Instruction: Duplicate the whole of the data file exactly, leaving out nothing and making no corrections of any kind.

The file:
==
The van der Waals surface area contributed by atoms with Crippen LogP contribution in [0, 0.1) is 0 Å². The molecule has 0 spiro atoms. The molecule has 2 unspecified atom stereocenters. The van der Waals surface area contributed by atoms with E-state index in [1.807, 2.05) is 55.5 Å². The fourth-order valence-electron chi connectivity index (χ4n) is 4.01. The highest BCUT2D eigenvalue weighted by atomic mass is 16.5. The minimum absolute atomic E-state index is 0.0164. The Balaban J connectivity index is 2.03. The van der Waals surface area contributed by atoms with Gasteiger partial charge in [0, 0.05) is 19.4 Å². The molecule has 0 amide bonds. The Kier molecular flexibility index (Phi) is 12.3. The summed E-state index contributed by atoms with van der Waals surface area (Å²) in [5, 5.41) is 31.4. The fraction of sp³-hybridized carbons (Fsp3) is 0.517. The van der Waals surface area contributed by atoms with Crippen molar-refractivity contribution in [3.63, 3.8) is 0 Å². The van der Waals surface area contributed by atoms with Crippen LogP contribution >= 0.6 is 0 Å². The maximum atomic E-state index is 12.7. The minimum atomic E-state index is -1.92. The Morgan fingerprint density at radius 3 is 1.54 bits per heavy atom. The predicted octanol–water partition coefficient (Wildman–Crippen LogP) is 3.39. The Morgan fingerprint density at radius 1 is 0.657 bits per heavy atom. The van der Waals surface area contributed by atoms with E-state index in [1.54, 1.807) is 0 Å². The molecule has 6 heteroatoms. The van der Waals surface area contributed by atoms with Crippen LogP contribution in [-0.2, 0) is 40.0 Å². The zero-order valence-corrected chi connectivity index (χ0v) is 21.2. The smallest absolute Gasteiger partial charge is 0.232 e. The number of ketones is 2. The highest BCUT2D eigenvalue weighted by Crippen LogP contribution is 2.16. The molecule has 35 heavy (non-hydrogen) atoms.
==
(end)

The van der Waals surface area contributed by atoms with Crippen LogP contribution in [0, 0.1) is 0 Å². The molecule has 0 spiro atoms. The molecule has 2 unspecified atom stereocenters. The van der Waals surface area contributed by atoms with E-state index in [1.807, 2.05) is 55.5 Å². The fourth-order valence-electron chi connectivity index (χ4n) is 4.01. The highest BCUT2D eigenvalue weighted by atomic mass is 16.5. The minimum absolute atomic E-state index is 0.0164. The Balaban J connectivity index is 2.03. The van der Waals surface area contributed by atoms with Gasteiger partial charge in [0, 0.05) is 19.4 Å². The molecule has 0 amide bonds. The Kier molecular flexibility index (Phi) is 12.3. The summed E-state index contributed by atoms with van der Waals surface area (Å²) in [5, 5.41) is 31.4. The fraction of sp³-hybridized carbons (Fsp3) is 0.517. The van der Waals surface area contributed by atoms with Crippen molar-refractivity contribution in [3.63, 3.8) is 0 Å². The van der Waals surface area contributed by atoms with Crippen LogP contribution >= 0.6 is 0 Å². The maximum atomic E-state index is 12.7. The minimum atomic E-state index is -1.92. The Morgan fingerprint density at radius 3 is 1.54 bits per heavy atom. The predicted octanol–water partition coefficient (Wildman–Crippen LogP) is 3.39. The Morgan fingerprint density at radius 1 is 0.657 bits per heavy atom. The van der Waals surface area contributed by atoms with E-state index in [1.54, 1.807) is 0 Å². The molecule has 6 heteroatoms. The van der Waals surface area contributed by atoms with Crippen LogP contribution in [-0.2, 0) is 40.0 Å². The zero-order valence-corrected chi connectivity index (χ0v) is 21.2. The smallest absolute Gasteiger partial charge is 0.232 e. The number of ketones is 2. The highest BCUT2D eigenvalue weighted by Crippen LogP contribution is 2.16. The molecule has 35 heavy (non-hydrogen) atoms.